A campaign is currently underway by left-wing organizations and politicians to demand that Twitter, now owned by Elon Musk, continue its practice of censoring hate speech and other "objectionable" postings.
A letter sent to Twitter's top 20 advertisers, signed by 40 activist organizations, including the NAACP, the Center for American Progress, GLAAD and the Global Project Against Hate and extremism, contained the following veiled threat:
"We, the undersigned organizations call on you to notify Musk and publicly commit that you will cease all advertising on Twitter globally if he follows through on his plans to undermine brand safety and community standards, including gutting content moderation."
This means that Musk must not roll back what Twitter has on the books now, and commit to enforcing the existing rules. In other words, Twitter advertisers have been asked to boycott Twitter unless it continues to censor.
Decades ago, during the height of McCarthyism, it was the hard right that demanded censorship, while the left insisted that the marketplace of ideas should be left open to all forms of speech.
As Thomas Jefferson wrote in 1801:
"[W]e have nothing to fear from the demoralizing of some if others are left free to demonstrate their errors, and especially the law stands ready to punish the first criminal act produced by false reasoning. These are safer correctives than the conscience of a judge."
Jefferson's distrust of "the conscience of a judge" would probably be even greater if the censors were the CEOs of companies that rely on advertisers for their profits.
At a time of growing division, hostility and violence, it is understandable to look to censorship as the easy solution to a difficult problem. But censorship requires censors, and once censors are given the ability to pick and choose what the public will hear, this slippery slope moves us away from freedom and toward repression.
I certainly do not like the kind of anti-Semitic hate speech that is pervasive on many of today's internet platforms and I am the recipient of these emails and tweets on an almost daily basis. Free speech is not free. The old expression that "sticks and stone may break my bones, but names will never hurt me" is false. Names hurt me, my family and others. But that is not the issue. The issue is whether in an open society we must endure these pains in order to avoid being in even great pains of selective censorship.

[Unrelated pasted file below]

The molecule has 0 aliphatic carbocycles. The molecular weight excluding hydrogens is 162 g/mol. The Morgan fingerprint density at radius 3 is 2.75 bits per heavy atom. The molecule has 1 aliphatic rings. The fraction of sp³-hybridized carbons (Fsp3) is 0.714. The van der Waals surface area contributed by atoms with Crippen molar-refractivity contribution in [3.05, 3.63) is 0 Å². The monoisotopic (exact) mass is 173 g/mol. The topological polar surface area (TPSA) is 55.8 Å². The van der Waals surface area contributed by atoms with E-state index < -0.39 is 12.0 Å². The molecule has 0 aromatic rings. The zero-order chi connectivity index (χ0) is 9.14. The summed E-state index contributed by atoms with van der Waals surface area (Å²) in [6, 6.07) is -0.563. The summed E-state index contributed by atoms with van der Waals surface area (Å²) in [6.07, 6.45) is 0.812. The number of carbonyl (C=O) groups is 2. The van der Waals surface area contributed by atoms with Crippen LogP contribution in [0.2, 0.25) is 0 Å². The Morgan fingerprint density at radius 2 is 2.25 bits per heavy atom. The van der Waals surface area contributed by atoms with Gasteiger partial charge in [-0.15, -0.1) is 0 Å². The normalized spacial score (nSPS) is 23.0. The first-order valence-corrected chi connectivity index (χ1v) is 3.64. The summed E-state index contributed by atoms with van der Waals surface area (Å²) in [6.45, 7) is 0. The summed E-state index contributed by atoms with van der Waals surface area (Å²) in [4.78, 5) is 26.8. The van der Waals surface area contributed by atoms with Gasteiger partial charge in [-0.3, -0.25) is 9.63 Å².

The Framers of the First Amendment chose to endure the pain of too much speech over the dangers of speech controlled by the government. But Twitter is not the government. Neither is Facebook or YouTube. They are giant media companies that dominate and control the flow of speech throughout the world. And the dangers of putting control of those flows in the hands of invisible elitist censors threatens to undercut our most important freedom.
This is the most important free speech issue that will be faced during the remainder of the 21st century: whether to tolerate untrammeled and sometimes even dangerous freedom of speech or to demand private censorship of the kind that the government could not impose.
Some have proposed that we treat giant social media companies like "common carriers," such as railroads and telegraph companies. But under the First Amendment, placing controls over public speech is different from regulating travel and even personal telegraph communications.
One manifestation of the divisiveness of our nation is that complex issues of this kind are rarely debated dispassionately and intelligently. Instead, people are forced to choose sides: are you for Musk or against him? Are you for controls on internet speech or against it? The first casualty of divisive extremism is nuance. And it is nuance that is sorely needed with regard to this issue of internet censorship. Let nuanced proposals be offered and discussed. Let us not rush to judgment about so important and complex issues. And most important, let free speech not become weaponized as a partisan issue.
Alan M. Dershowitz is the Felix Frankfurter Professor of Law, Emeritus at Harvard Law School, and the author most recently of The Price of Principle: Why Integrity Is Worth The Consequences. He is the Jack Roth Charitable Foundation Fellow at Gatestone Institute, and is also the host of "The Dershow" podcast.